Don’t panic, but NASA is gearing up to defend our planet against catastrophic asteroids

By Connie Lin

Later in November, NASA will launch its first major test of humankind’s planetary defenses. A cube-shaped spacecraft will begin a 10-month journey across the universe, fated to meet with orbiting double asteroids Dimorphos and Didymos 7 million miles from Earth. The voyager will collide with Dimorphos, the smaller of the two celestial bodies, at a speed of 15,000 miles per hour. And if all goes well, the resulting crash—calculated to astronomical precision—will deflect Dimorphos’ orbit by roughly 1%.

The project, dubbed the Double Asteroid Redirection Test (DART), is meant to reveal whether technological advances are capable of defending our planet against destructive projectiles hurtling toward us. Of such perils, asteroids are among the gravest: It was a particularly massive one, now called the Chicxulub impactor, that felled the mighty dinosaur species during the ancient Mesozoic era. In 1998, Hollywood’s blockbuster Armageddon imagined the doom of that threat in modern times.

But there’s no reason to panic now: Neither Dimorphos nor Didymos pose any danger to planet Earth, and their redirection is merely a prudent engineering exercise. “DART will be the first demonstration of the ‘kinetic impactor’ technique,” NASA officer Lindley Johnson said in a statement. “This technique is thought to be the most technologically mature approach for mitigating a potentially hazardous asteroid, and it will help planetary defense experts refine asteroid kinetic impactor computer models, giving insight into how we could deflect potentially dangerous near-Earth objects in the future.”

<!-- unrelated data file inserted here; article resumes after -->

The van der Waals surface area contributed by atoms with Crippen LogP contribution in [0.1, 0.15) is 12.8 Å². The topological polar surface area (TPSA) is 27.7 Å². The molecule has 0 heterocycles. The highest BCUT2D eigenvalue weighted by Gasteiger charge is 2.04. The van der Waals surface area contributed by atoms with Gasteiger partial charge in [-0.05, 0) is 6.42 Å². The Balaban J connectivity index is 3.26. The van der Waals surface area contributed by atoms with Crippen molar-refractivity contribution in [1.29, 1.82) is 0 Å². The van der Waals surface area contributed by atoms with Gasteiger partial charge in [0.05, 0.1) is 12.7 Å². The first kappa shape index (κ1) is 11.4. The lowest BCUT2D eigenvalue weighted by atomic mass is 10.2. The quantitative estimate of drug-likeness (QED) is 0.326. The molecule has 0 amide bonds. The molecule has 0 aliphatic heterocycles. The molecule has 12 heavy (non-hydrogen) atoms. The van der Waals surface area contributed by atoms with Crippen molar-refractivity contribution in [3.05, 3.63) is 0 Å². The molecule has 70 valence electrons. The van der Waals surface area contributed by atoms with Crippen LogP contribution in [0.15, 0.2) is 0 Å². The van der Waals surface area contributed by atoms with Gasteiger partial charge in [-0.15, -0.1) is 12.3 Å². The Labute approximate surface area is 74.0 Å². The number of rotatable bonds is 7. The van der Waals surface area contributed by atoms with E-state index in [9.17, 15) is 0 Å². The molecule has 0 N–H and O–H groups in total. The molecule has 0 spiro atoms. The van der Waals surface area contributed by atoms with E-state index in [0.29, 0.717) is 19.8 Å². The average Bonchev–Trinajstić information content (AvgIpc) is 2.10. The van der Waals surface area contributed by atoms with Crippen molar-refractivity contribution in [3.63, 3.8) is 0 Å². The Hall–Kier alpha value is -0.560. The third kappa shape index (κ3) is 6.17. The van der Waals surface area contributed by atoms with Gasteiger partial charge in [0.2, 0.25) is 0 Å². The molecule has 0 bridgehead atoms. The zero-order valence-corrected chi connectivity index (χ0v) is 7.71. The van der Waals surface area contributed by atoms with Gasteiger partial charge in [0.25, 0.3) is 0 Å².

It’s just one piece of the puzzle in the vast challenge of mapping space defense. NASA has already identified more than 27,000 near-Earth objects—which include no asteroids on path to strike our planet—but it’s constantly discovering more, meaning a menace could emerge at any time.

And to fight that, scientists would need time: First, to track its trajectory and compare it to our planet’s future position, and then to fling a deflector that could hit far away enough that even a minor shift causes it to miss Earth.

That’s why NASA must hone its kinetic impactor as quickly as possible—to be battle-ready in the sudden face of calamity. “If there was an asteroid that was a threat to the Earth, you’d want to do this technique many years in advance, decades in advance,” Nancy Chabot, a DART lead at Johns Hopkins Applied Physics Laboratory, said in a news conference. “You would just give this asteroid a small nudge, which would add up to a big change.”

DART’s excursion—a $330 million mission—will culminate more than a decade of tinkering. Eleven years ago, it was just a “twinkle in the eye,” as DART’s originator Andy Cheng put it, but today it’s fully fueled and ready to go. After a cross-country drive from Maryland, it’s scheduled to blast off aboard a SpaceX Falcon 9 rocket from Vandenberg Space Force Base in California, pending good weather.

A year from now, DART researchers will be observing Dimorphos via telescope to measure exactly how much its orbit has shifted—as that sort of thing is still tough to predict.

“Asteroids are complicated: they’ve got boulders, they’ve got rocky parts, they’ve got smooth parts, they’ve got weird shapes,” Chabot said, and all those factors could affect how they’re moved by targeted strikes. “Doing this real-world test on a real asteroid is why we need DART.”

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